Anna Fox lives alone—a recluse in her New York City home, unable to venture outside. She spends her day drinking wine (maybe too much), watching old movies, recalling happier times . . . and spying on her neighbors.Then the Russells move into the house across the way: a father, a mother, their teenage son. The perfect family. But when Anna, gazing out her window one night, sees something she shouldn’t, her world begins to crumble—and its shocking secrets are laid bare.What is real? What is imagined? Who is in danger? Who is in control? In this diabolically gripping thriller, no one—and nothing—is what it seems.
My sister got this book for me for Christmas. It was at the top of my list because of how hyped up it was. So, once I finally got to dive in, I was so excited to see if it lived up to the chatter.
This book is one of those that when you finish, you just need to sit in a quiet room and process it for a bit. It’s a crazy ride from start to finish and decompression is necessary.
The great thing about The Woman in the Window is it that it really keeps you guessing. If your brain is like mine, you try to figure out the twists and turns the whole time you’re reading. You come up with so many different scenarios that by the end, you can’t remember if one of your guesses was correct or not. I don’t think I guessed this one, but I sort of half guessed it. I’d explain but . . . no spoilers.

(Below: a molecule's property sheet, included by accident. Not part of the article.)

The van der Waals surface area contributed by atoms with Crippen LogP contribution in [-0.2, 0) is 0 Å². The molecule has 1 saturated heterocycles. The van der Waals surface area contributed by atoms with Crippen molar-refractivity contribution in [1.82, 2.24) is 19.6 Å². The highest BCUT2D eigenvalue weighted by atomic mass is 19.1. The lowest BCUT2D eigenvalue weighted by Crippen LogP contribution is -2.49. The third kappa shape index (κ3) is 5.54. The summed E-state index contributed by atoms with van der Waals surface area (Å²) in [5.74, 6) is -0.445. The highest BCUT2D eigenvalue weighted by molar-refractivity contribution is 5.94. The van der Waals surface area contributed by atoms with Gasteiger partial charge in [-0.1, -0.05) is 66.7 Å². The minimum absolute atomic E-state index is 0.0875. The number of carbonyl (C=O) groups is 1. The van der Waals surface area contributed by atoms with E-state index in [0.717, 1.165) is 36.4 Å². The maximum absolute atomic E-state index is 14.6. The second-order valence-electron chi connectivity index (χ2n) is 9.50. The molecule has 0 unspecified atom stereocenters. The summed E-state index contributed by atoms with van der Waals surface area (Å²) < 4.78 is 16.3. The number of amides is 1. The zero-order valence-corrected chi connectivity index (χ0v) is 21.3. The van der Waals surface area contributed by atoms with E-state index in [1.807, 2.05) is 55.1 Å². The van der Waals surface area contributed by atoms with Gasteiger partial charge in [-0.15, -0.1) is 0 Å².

This book is largely about agoraphobia, so it’s interesting to get into the mind of the main character as she deals with that as well as other large storylines in her life. It’s hard to discuss without giving anything away, but any sort of spoiler would really ruin the reading experience.
There are twists and turns in every direction. I liked a majority of the characters for what they were, but the cops were a bit irritating to me. The way they handled things didn’t seem realistic, but maybe it is. Either way – I was really frustrated with them.
I put this book on my list of Must-Reads!
Memorable Quotes: “I step into the hall — the one area of the house I dislike and distrust, the cool gray zone between my realm and the outside world. Right now it’s dim in the dusk, the dark walls like hands about to clap me between them.”
“That little boy would be well Into his teens now, almost Ethan’s age, not quite half mine. I think of him tonight as I stare at the ceiling, feeling dead myself. Dead but not gone, watching life surge forward around me, powerless to intervene.”
“Now the night has my heart in its claws. It’s squeezing. I’ll burst. I’m going to burst.”
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